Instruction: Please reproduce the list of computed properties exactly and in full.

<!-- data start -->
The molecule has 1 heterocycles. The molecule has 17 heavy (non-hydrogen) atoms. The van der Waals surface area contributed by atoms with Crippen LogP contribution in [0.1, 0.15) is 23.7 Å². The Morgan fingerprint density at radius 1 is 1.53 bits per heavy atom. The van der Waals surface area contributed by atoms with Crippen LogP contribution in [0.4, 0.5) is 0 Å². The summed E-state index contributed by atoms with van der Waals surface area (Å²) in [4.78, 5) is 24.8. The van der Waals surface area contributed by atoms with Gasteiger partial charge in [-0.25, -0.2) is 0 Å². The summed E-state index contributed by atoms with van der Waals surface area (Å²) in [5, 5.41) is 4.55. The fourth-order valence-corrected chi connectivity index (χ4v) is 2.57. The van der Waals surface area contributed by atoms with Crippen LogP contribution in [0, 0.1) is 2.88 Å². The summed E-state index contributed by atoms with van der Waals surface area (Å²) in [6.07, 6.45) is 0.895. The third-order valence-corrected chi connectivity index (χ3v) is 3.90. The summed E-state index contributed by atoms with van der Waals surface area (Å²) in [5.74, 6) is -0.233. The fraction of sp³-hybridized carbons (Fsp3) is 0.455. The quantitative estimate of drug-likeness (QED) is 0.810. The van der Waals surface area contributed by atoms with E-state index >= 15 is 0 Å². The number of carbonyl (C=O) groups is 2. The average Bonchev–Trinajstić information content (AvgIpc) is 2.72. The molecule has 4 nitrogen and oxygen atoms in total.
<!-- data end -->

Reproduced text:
The molecule has 1 heterocycles. The molecule has 17 heavy (non-hydrogen) atoms. The van der Waals surface area contributed by atoms with Crippen LogP contribution in [0.1, 0.15) is 23.7 Å². The Morgan fingerprint density at radius 1 is 1.53 bits per heavy atom. The van der Waals surface area contributed by atoms with Crippen LogP contribution in [0.4, 0.5) is 0 Å². The summed E-state index contributed by atoms with van der Waals surface area (Å²) in [4.78, 5) is 24.8. The van der Waals surface area contributed by atoms with Gasteiger partial charge in [-0.25, -0.2) is 0 Å². The summed E-state index contributed by atoms with van der Waals surface area (Å²) in [5, 5.41) is 4.55. The fourth-order valence-corrected chi connectivity index (χ4v) is 2.57. The van der Waals surface area contributed by atoms with Crippen LogP contribution in [0, 0.1) is 2.88 Å². The summed E-state index contributed by atoms with van der Waals surface area (Å²) in [6.07, 6.45) is 0.895. The third-order valence-corrected chi connectivity index (χ3v) is 3.90. The summed E-state index contributed by atoms with van der Waals surface area (Å²) in [5.74, 6) is -0.233. The fraction of sp³-hybridized carbons (Fsp3) is 0.455. The quantitative estimate of drug-likeness (QED) is 0.810. The van der Waals surface area contributed by atoms with E-state index >= 15 is 0 Å². The number of carbonyl (C=O) groups is 2. The average Bonchev–Trinajstić information content (AvgIpc) is 2.72. The molecule has 4 nitrogen and oxygen atoms in total.